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Monday, October 13, 2014

A New Bauletto: the Curious Charms of Porta Portese


Porta Portese is best known for its enormous Sunday flea market, and perhaps to motorists for the rather harrowing twist into and through the porta from the Lungotevere.  But it has still another attraction: as the site of the biggest collection of shops devoted to scooters and motorcycles--and bicycles.  You need it, it's there: helmets, gloves, jackets, pants--and yes, bauletti, the lockable storage boxes for helmets and clothes and the like that sit on the back of the machines.  And we needed one.  Ours was old, and the hard rubber pieces that anchored the bauletto to the metal frame above the rear fender were cracked and warped, to the point that we were worried about it falling off.

Our Malaguti at box 40
The entrance to the narrow back alley of shack-like shops at Porta Portese can be intimidating; you feel like the white guy in the ghetto.  Still, we summoned our courage and drove the Malaguti 250 into the center of things, asked a few questions, and in less than two minutes had found the right shop--box 40--and the right bauletto.  Although Porta Portese is known as a discount place, the bauletto is not cheap: Euro 110 [about 150 bucks] with or without installation.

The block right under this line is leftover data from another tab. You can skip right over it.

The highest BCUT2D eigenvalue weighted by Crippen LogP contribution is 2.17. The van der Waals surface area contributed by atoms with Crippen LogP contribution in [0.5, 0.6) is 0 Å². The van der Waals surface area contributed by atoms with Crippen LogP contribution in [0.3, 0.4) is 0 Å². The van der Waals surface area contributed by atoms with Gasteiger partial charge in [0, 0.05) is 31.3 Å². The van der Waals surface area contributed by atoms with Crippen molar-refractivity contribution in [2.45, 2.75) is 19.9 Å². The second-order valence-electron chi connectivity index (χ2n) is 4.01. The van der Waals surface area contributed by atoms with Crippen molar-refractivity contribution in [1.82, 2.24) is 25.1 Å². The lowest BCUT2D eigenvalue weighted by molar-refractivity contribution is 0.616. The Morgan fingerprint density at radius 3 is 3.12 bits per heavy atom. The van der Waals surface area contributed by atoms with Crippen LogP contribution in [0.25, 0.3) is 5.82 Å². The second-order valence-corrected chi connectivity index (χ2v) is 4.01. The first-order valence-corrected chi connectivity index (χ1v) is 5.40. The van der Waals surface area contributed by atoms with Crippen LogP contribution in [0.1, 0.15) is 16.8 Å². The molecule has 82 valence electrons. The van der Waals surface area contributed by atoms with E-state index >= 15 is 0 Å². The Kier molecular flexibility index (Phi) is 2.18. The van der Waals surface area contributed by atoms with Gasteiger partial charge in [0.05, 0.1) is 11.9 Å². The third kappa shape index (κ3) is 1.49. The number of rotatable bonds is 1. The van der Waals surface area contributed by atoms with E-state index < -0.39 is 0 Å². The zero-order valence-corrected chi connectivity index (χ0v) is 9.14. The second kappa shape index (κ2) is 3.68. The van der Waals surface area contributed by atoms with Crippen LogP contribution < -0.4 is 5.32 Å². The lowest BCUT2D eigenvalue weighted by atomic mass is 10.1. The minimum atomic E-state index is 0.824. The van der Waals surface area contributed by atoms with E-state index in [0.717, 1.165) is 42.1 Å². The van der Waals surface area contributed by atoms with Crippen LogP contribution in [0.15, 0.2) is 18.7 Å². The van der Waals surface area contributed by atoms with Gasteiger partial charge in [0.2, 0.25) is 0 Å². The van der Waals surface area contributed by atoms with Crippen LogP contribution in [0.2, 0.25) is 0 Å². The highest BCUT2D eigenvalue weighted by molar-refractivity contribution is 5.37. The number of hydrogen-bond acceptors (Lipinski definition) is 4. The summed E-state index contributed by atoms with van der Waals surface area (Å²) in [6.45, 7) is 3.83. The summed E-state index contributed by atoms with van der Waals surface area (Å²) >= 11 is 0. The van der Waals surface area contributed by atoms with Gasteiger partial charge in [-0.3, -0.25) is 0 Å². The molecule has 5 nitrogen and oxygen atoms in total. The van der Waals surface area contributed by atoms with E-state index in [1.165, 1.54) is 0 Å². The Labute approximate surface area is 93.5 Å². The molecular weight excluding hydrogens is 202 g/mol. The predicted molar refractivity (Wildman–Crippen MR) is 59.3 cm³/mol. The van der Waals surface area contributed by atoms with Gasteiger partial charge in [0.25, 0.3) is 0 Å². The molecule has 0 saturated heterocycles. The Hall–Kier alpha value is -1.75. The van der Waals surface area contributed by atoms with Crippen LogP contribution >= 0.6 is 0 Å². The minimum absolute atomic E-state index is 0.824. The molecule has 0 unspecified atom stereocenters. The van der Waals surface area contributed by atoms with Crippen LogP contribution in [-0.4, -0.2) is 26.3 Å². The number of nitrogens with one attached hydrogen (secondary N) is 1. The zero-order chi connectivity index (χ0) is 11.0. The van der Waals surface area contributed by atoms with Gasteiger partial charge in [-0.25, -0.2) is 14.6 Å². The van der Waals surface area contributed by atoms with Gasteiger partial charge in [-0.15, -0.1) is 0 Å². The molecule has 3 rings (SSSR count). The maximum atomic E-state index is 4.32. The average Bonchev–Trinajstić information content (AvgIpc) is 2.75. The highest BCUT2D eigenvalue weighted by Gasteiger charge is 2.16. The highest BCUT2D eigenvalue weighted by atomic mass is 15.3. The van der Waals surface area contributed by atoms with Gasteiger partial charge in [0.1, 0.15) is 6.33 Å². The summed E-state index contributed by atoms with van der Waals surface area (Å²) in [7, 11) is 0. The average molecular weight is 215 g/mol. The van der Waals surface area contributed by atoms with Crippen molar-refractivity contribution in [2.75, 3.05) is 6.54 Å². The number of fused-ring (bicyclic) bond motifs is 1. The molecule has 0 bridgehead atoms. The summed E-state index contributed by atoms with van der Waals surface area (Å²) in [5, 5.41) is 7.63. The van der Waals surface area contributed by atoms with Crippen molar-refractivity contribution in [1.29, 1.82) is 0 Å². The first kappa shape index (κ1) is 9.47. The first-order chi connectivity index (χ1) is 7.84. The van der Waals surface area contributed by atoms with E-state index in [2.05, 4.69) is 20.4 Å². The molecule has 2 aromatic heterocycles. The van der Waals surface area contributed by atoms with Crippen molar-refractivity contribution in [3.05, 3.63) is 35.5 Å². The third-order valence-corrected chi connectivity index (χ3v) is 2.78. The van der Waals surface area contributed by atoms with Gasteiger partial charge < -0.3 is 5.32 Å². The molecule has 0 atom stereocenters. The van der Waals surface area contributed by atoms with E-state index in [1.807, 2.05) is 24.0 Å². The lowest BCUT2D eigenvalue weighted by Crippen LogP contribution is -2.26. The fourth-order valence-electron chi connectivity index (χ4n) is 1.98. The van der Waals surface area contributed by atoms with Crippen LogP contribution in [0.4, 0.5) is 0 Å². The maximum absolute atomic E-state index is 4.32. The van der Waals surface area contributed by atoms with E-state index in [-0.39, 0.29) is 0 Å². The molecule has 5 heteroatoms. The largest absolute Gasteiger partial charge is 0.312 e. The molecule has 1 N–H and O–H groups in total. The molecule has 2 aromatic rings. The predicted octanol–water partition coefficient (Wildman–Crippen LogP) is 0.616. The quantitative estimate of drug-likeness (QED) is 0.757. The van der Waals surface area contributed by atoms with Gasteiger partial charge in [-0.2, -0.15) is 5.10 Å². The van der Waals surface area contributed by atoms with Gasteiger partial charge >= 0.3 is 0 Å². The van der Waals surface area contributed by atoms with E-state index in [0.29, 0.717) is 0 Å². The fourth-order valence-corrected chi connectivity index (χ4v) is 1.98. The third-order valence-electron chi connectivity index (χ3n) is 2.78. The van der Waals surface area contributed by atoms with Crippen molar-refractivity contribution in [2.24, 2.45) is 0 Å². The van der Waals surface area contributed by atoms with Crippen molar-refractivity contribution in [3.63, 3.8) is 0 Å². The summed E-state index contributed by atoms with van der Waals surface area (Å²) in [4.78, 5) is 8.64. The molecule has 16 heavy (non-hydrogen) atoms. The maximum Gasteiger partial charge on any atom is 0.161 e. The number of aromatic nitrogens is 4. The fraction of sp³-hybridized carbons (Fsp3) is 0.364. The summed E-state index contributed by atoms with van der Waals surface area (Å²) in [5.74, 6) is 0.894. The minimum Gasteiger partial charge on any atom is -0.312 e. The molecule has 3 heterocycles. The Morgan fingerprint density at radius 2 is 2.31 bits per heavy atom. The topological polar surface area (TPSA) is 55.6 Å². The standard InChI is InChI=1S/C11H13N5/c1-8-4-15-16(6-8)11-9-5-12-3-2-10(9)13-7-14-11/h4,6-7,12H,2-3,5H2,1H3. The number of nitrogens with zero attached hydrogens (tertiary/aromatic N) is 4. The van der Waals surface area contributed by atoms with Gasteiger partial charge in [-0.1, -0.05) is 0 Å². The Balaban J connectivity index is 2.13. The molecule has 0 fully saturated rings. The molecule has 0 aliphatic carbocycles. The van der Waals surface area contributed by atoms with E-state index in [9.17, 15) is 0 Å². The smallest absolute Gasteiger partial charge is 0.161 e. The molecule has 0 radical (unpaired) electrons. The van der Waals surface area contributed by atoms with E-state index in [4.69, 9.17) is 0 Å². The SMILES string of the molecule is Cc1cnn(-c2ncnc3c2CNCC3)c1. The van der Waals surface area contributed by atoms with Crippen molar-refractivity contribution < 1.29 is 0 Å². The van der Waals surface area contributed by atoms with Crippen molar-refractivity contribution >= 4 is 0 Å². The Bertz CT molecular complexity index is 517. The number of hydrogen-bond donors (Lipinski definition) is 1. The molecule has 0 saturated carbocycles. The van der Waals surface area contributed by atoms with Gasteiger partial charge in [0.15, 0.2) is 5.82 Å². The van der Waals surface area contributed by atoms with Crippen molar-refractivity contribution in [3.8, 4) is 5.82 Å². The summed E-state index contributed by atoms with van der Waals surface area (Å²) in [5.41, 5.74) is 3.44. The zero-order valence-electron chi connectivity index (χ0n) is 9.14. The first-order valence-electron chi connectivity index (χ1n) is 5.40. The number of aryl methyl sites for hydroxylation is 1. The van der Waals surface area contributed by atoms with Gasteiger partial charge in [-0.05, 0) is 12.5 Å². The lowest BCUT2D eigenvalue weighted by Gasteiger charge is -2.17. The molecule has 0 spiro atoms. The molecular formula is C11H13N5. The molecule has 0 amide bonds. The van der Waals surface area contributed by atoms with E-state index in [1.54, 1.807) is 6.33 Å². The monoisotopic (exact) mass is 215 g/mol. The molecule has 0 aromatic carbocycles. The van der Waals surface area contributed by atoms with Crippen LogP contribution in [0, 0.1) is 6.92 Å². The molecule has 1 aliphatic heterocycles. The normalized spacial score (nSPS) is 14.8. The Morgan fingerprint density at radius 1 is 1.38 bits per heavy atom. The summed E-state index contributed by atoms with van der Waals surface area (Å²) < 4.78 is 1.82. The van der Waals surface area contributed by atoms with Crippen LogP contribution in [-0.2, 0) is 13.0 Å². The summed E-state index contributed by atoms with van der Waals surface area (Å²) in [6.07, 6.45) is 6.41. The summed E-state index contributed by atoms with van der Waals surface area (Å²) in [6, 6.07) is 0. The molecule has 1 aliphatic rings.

Price includes installation
Installation is important.  The connections are tricky, require parts and tools most people don't have, and more than a little experience at the curiously intricate task.

Crowd gathers

The job took about 20 minutes and, as it turned out, attracted the attention, and the assistance, of other shopkeepers.  It was a slow day.  We fretted that somehow our machine wouldn't accomodate the new bauletto.

But then it was done, and off we went, pleased.


Bicycles, too

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